Budget plan offers stability and prepares for future

COUNCIL leaders are set to discuss a £453 million budget which invests in vital services and helps prepare for future challenges.

The proposed 2022/23 budget ensures stability now, supporting services residents rely upon, and cancelling almost £900,000 of savings due to be made from the early help service which will mean continued support for vulnerable families.

A further £5 million is earmarked for extra spending on priority services in the year ahead, especially where investing now will reduce pressure for years to come.

The budget also allocates an extra £6m of investment to combat climate change between 2023-2025 and an extra £31m to further maintain roads infrastructure over the next 10 years.

This is on top of extra one-off spending of £5.8 million for roads and pavements and £3.1 million for climate change, which were both agreed in November and will largely be spent during 2022/23.

Despite the more positive picture, officers warn that future years could bring greater demand for services amid significant financial uncertainty with a possible funding gap of almost £10 million projected by 2025.

To help ensure East Sussex is prepared for tougher times, residents will be asked to pay an increased Council Tax precept to the county council under the latest plans – with residents in Band D properties paying an additional £1.33 per week.

This is made up of an annual base rise of 1.99 per cent in Council Tax allowed by the Government and an additional adult social care levy of 2.5 per cent which can be added to support services for the most vulnerable through a time of increased pressure and planned reforms of social care.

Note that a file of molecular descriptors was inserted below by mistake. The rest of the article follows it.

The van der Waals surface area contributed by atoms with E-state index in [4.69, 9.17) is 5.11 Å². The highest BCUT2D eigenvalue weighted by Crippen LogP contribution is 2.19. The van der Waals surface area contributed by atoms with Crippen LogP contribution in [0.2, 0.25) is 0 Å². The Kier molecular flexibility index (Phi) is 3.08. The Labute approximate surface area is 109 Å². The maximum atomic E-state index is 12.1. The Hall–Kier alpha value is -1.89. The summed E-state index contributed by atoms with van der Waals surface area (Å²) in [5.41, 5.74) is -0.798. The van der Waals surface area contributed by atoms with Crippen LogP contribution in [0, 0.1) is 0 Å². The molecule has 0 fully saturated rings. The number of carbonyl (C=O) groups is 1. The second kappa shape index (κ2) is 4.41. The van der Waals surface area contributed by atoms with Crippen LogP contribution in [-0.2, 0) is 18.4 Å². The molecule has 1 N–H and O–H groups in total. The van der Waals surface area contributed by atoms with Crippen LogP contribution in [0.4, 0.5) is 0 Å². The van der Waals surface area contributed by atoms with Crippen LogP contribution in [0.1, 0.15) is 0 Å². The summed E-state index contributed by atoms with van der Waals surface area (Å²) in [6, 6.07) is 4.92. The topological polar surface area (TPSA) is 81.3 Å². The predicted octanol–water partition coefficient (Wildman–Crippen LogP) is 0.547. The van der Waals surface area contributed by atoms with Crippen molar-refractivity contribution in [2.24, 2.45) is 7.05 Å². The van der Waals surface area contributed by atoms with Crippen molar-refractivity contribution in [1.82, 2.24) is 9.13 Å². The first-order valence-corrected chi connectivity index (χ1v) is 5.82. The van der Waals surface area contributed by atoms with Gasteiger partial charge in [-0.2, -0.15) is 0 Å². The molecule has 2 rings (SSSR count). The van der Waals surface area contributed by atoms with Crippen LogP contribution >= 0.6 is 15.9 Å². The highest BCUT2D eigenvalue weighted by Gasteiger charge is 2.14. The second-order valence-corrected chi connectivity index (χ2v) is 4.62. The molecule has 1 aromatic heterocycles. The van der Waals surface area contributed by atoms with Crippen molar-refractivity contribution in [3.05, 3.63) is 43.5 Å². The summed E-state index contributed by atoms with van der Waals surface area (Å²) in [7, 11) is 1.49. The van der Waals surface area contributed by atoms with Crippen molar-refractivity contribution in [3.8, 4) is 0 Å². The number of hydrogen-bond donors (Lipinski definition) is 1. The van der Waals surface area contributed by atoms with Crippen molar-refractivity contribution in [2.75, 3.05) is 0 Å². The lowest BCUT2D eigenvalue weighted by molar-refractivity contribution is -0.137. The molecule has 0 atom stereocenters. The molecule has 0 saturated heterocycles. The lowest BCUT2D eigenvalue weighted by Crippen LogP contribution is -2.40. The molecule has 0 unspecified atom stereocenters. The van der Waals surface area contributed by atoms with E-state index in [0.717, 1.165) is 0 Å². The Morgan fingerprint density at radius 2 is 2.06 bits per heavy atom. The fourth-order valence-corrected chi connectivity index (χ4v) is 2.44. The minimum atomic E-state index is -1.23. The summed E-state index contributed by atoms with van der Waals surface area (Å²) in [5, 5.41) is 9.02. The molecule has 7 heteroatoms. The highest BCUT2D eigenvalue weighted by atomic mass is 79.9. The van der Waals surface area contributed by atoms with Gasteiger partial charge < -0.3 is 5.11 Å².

A report set to be presented to East Sussex County Council’s Cabinet on Tuesday, January 25, says:

“The importance of the services provided by this Council has once again been evident over the past year of ongoing challenge and change, particularly the crucial support we provide for those in our county who are most vulnerable.

Additional funding announced, together with our prudent planning, means that, for now, our financial position remains secure, and for a third year we do not need to seek any further savings beyond those already planned.

“We will continue to use this window of stability to support recovery from Covid, prepare and protect services for the changes ahead and invest in key priorities for local people such as maintaining our roads and working to reduce our carbon emissions.

“However, the position beyond 2022/23 is much less clear…The updated financial outlook presented in this report therefore signals that we are likely to face a much more challenging position from 2023/24 onwards.”

The report sets out how the council continues to develop partnership working and find further efficiency savings, while making sure decisions are based on its key priorities – driving sustainable economic growth; keeping vulnerable people safe; helping people help themselves; and making best use of resources now and for the future.

It also refers to continuing lobbying efforts, the need to highlight the specific needs of East Sussex when pressing central Government for fair and sustainable allocation of funding that enables the authority to continue to meet the needs of its residents.

Cabinet members will be asked to consider the report and proposed 2022/23 budget and make recommendations to Full Council.

Full Council will be asked to make a final decision on the budget at its meeting on Tuesday, February 8.

To view the full Cabinet report, visit https://democracy.eastsussex.gov.uk/ieListDocuments.aspx?CId=133&MId=4774&Ver=4